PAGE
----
Cycling Australia has confirmed selections for the final two rounds of the UCI Track World Cup season to be held in New Zealand and Hong Kong respectively, with a host of the Australian Cycling Team Podium Potential Academy riders set for their first taste of international cycling.
Launched by Cycling Australia in November 2018, the Academy is focussed on long term athlete development with the current cohort aiming for success at the 2024 Olympic Games and beyond, in both sprint and endurance disciplines. Based at Adelaide’s Australian Cycling Team headquarters, the program is working to bridge the gap between the country’s regional high-performance network and the podium program.
Academy riders will form the majority of the ten-rider team for Round 5 in Cambridge, New Zealand, and, in what is one of the biggest Australian teams ever selected for a World Cup, the sixteen-rider team that will line up in Hong Kong’s final round.
“These World Cups will provide our Academy riders with valuable exposure to a world-class, high-performance event environment,” said Cycling Australia Head of Performance Pathways and People, Jonathan Norfolk.
”While the podium athletes are there to perform, for the Academy riders it is about learning to win and maximising the opportunity to refine their performance processes and to develop the habits and behaviours to prepare the foundation for long term success.”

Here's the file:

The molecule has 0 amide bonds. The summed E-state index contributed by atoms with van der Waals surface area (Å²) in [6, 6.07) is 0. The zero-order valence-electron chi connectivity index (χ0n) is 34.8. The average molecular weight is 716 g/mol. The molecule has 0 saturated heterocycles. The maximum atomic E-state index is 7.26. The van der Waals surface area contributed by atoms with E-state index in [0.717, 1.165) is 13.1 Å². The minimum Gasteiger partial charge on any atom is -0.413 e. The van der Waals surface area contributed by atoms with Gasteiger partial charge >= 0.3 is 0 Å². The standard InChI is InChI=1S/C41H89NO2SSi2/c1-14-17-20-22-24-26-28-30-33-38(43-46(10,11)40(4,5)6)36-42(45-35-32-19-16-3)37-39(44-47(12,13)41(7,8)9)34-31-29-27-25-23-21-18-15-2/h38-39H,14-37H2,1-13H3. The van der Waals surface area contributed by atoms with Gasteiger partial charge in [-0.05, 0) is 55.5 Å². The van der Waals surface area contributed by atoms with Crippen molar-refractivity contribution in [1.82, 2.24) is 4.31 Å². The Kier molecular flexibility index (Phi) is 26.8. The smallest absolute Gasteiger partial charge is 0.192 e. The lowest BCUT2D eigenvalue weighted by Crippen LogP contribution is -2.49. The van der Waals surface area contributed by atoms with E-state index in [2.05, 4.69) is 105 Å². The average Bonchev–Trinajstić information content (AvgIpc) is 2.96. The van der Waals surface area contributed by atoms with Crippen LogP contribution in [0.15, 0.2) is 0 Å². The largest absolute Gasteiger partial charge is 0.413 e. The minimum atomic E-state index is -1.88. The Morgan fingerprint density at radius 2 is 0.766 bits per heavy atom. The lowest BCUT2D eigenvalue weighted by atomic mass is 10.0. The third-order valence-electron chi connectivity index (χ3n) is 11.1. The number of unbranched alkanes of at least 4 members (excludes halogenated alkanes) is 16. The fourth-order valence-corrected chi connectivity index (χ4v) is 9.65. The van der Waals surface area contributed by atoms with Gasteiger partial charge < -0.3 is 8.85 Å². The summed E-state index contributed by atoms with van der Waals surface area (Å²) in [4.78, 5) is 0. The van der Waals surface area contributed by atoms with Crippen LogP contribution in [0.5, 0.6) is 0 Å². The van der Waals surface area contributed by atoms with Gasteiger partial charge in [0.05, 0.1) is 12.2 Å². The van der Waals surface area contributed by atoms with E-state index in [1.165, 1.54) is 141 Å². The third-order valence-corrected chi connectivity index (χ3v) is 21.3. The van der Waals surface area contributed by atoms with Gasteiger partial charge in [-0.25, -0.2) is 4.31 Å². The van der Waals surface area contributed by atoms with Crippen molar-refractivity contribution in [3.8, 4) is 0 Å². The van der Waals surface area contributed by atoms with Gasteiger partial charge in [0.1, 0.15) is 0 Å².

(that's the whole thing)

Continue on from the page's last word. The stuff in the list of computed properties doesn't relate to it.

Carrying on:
The men’s endurance team of Jarrad Drizners, Godfrey Slattery, Conor Leahy and Luke Plapp is eager to make their World Cup debut.
“I am pretty excited to hit the world stage with the team at the World Cup,” said Leahy, who will contest both rounds with the team. “It is going to be a huge step up for me and everyone in the Academy, and I am looking forward to soaking up the environment with the team.”
The women’s endurance quartet of Alexandra Martin-Wallace, Sophie Edwards, Sam De Riter and Maeve Plouffe, who made her World Cup debut last October, will contest round six in Hong Kong.
“I really just want to make the most of it, gain as much from the experience, we will be looking for a really good time in the team pursuit as it is the most important for us,” said Martin-Wallace. “I love the bunch races, and I will be hoping to see where I am at when up against a World Cup field.”
The sprint selections for round six Hong Kong include debutants James Brister and Matthew Richardson, in addition to Thomas Clarke and Caitlin Ward who will both return to the World Cup level for the first time in more than two seasons.
“Pretty excited to get over there, gain from the experience, and race really well,” said Richardson. “I expect the competition will be really tough, but we need to be prepared to compete at levels like this if we want to take the next step. I will be looking to see how I cope with the pressure, to see if I handle it well, and to learn from this experience so I am ready for the next event.”
Australian Cycling Team Podium members Annette Edmondson, Kaarle McCulloch, Nathan Hart, Jacob Schmid and Holly Takos will contest the fifth round in Cambridge. Cameron Meyer, Samuel Welsford and Alexandra Manly will head to Hong Kong’s final round.